This is a guest blog from Marco Comastri, EMEA president at CA Technologies.
FASTER internet speeds and improved access mean our children today are being born into a truly digital society.
According to Mashable, 38 per cent of children under two years old use mobile media. With our children growing up with improved internet access, as a result of the European Commission’s Digital Agenda, the question is will our new digital citizens be able to translate these skills into the workplace?
Consuming media is one thing but understanding the technology and knowing how to implement it within a business environment is very different.
Translating knowledge of digital technologies into useful technology skills and the thinking required in the workplace is a key priority for businesses and Europe as whole; transferrable and useful skills for the future go some way in addressing the current levels of unemployment. Demand for employees with IT skills is growing by approximately 3% each year yet the number of graduates from computing sciences fell by 10% between 2006 and 2010. If this trend continues, there could be up to 900,000 unfilled IT roles in the EU by 2015. If we focus on developing the skills now, not only will we better prepare the workforce but we will also make small steps towards conquering unemployment.
Developing the skills to benefit individual businesses is crucial. IT, and technology in general, is a key industry and overall contributor to the future of how we live and work. It needs to be guiding the learning and development of young people in Europe.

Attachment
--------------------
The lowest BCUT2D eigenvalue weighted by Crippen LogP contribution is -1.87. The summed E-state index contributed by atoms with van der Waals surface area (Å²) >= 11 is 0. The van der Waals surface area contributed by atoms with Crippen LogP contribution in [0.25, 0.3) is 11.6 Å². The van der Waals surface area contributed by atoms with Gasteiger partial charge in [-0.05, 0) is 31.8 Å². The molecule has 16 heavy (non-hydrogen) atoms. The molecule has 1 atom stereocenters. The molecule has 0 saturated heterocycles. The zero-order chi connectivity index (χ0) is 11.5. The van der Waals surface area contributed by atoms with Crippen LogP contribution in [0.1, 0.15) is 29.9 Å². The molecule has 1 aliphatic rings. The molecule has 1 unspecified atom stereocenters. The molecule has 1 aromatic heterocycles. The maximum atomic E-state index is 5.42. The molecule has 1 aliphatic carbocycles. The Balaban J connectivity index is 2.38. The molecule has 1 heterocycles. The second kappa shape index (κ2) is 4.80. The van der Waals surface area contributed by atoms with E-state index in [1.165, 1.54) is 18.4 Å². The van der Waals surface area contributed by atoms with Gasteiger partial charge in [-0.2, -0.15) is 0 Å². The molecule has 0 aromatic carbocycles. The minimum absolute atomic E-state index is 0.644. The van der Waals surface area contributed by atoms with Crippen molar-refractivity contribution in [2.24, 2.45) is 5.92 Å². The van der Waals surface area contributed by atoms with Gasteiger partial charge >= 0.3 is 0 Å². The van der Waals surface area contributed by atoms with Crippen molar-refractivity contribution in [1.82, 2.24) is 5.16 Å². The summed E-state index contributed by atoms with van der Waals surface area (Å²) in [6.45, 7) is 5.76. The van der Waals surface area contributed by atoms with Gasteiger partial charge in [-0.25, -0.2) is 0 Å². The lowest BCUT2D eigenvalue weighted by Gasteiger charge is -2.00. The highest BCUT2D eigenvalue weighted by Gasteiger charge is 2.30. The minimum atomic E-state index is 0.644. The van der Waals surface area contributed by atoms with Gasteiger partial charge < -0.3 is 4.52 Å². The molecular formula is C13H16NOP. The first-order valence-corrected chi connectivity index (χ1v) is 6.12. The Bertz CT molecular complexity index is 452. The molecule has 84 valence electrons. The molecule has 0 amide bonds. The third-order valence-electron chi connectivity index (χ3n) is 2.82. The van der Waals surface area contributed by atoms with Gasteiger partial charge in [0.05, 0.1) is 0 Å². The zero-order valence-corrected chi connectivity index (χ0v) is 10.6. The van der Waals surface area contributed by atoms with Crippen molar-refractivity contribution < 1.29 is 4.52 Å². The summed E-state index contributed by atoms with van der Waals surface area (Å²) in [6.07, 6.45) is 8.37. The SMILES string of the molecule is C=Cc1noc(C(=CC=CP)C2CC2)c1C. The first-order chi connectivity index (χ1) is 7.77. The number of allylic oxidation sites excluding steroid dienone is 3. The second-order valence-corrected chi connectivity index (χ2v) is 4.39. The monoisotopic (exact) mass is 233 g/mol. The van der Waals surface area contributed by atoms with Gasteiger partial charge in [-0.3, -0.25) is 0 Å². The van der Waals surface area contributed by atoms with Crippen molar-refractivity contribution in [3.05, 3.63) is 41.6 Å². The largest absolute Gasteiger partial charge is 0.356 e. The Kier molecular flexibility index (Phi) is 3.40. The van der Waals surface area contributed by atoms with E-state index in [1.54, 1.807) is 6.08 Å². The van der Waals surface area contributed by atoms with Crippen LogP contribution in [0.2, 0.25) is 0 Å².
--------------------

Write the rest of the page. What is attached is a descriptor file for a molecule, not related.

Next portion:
The biggest challenge for Europe, however, is the impact this has on its positioning against other tech savvy regions such as Asia. The current gap is a potential threat to European competitiveness, not only to the IT sector itself, but to the economy as a whole.
As we continue to commit to creating this technology elite across Europe, it will be interesting to see not only how the European Commission continues to step up to the challenge unveiled in their latest report but also how other organisations – and the industry – embrace the skills gap and turn the digital youths into skilled individuals ready for the workplace. Through working together, we can create an economy that can compete effectively against other regions